Thursday, October 26, 2006


Ugandan Orphans Appeal - Latest News


The last term of the
Ugandan school year started on September 18th. We are proud to announce that Hill & Valley Coffee, thanks to the support of its customers and friends, sent funds to Uganda to cover the school fees and other ancillary costs for the term for a group of 86 students to attend their various secondary schools in Iganga District.

In the end we had to send substantially more money than the £13 per child / per term that had been estimated to cover the fees. This figure had been based on an acroos the board average of 40,000 Uganda Shillings per student which came from UVP's 2005 audit of the scholarship programme. However, as in many areas, development in sub-Saharan Africa is a moving target! When the calculations were brought up to date to include increased costs of exam fees (our students are progressing so well!), it was decided to bring the coverage up to 47,000 shillings per student. On top of that the Ugandan Education Ministry and the private secondary schools have imposed a 15,000 shilling per student "School Development Fund" fee to oblige schools to invest in buildings and equipment etc. So the total per student tripped up to 62,000 shillings.

In the end we remitted exactly 2900 US Dollars in September; the fees were all paid and the remaining 86 students are studying hard for end of year exams down in Iganga.

Many of you reading this will have donated in one way or another. You can rest assured that your donation, however small, will have helped to change the life of an orphaned teenager and give vital support to the communities that struggle to support these young people whose lives have been dealt this most cruel of blows.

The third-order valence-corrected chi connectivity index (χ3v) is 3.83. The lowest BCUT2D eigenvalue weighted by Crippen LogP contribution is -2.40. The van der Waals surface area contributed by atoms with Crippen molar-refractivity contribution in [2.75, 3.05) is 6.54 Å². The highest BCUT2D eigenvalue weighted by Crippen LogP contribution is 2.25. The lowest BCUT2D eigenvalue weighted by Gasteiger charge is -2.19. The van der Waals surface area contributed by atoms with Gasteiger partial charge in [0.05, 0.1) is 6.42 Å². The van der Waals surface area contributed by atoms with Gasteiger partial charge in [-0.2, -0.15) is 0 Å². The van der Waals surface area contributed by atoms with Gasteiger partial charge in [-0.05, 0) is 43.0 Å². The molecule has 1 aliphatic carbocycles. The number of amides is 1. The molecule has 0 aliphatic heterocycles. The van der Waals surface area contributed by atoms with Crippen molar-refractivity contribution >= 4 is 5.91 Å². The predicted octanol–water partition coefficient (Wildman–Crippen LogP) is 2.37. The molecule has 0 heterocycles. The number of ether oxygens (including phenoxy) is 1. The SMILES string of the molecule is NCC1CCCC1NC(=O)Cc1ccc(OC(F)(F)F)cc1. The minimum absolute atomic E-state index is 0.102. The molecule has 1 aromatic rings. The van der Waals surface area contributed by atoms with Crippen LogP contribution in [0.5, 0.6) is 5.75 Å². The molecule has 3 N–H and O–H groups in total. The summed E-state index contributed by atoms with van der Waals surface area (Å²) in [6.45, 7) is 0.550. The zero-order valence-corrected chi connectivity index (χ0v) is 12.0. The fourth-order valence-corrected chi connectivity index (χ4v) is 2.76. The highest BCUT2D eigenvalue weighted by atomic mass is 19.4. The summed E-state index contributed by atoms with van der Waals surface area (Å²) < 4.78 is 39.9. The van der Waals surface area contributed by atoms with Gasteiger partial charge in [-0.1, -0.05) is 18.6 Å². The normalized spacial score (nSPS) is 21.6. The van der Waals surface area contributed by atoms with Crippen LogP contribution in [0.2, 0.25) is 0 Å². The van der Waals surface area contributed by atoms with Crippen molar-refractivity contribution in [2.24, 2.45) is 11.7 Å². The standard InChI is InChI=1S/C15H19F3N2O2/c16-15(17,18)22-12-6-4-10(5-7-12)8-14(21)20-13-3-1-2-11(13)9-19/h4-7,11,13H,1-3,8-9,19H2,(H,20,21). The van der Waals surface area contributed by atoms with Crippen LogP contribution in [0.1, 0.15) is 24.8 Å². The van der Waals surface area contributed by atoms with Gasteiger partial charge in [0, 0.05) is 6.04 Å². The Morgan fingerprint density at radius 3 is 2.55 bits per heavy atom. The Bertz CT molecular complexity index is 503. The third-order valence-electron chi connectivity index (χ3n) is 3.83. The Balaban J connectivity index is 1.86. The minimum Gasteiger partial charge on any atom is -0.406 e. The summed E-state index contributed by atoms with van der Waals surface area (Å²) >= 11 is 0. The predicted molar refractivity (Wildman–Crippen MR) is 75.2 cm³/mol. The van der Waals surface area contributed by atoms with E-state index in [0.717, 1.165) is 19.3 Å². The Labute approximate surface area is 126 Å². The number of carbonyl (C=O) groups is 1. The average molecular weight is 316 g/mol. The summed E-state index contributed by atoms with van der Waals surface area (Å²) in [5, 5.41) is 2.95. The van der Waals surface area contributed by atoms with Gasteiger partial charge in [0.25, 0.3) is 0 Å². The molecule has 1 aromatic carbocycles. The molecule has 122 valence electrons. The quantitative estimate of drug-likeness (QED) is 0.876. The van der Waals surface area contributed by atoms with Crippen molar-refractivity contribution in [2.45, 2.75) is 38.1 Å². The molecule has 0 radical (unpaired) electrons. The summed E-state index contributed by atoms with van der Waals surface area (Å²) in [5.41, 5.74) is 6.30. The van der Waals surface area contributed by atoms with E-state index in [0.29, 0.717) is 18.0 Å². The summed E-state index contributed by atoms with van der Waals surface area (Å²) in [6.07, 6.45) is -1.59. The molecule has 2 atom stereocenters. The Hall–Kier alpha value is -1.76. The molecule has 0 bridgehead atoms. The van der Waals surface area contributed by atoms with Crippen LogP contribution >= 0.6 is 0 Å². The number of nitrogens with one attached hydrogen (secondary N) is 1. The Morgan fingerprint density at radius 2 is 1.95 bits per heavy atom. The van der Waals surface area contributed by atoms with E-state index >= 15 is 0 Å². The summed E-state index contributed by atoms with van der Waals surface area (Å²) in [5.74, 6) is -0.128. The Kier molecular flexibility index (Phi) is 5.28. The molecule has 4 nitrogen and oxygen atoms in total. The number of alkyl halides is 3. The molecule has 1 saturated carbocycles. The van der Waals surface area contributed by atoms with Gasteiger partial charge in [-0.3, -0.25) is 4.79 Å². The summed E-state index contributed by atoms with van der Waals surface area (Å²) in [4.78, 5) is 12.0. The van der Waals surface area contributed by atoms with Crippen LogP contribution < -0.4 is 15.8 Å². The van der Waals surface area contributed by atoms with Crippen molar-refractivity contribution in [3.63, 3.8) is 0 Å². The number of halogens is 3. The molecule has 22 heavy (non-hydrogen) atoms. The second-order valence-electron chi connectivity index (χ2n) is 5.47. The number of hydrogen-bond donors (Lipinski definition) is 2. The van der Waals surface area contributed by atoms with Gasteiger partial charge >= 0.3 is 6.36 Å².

The donation facility remains in place on our website and all recent individual donations are being allocated to the existing group of 86. We appreciate that there is a bit of a backlog in allocating specific students to these donations, but our priority has been to raise money while we were "on the road", deliberately leaving some of the administration to when we had a bit more time on our hands which starts now. Fortunately this attitude has resulted in us holding some excess funds against our stated fund-raising objectives - a necessary insurance against "surprise" fee increases such as has been seen this term. However please be sure that we will get up to date as soon as we can. Any individual enquiries on donations already made should be sent to me directly at:


There was a bitter-sweet conclusion to our fund raising frenzy this year.

As we stated in the August update we have a group of 34 students at Busalamu Secondary School whose funding is our sole responsibility from now on.

We had decided to seek sponsors for 26 of these students on the basis of £50 per student / per mile for me to run an autumn marathon in Lausanne Switzerland.

First the bitter....

As some of you may have noticed I contracted a viral illness only 3 weeks before the marathon and had to pull out. This was very disappointing from a personal point of view as:
1) I was in pretty good shape, was just on the point of running my final 20 mile training run, and after switching running shoes 3-4 times seemed to have conquered the insidious achilles tendonitis that had begun to worry me.
2) The Lac Leman area of Switzerland in October can be a bit Jekyll and Hyde in autumn, but this last weekend the weather was glorious - a cobalt blue sky and virtually no wind.
3)I had planned to spend some time in an alpine spa (Leukerbad) in the days immediately before the race to "acclimatise". Instead I convalesced here in the UK - catching up on the coffee roasting I hadn't been able to in hospital, looking at forecasts of clear blue skies and Indian summer conditions across the alps.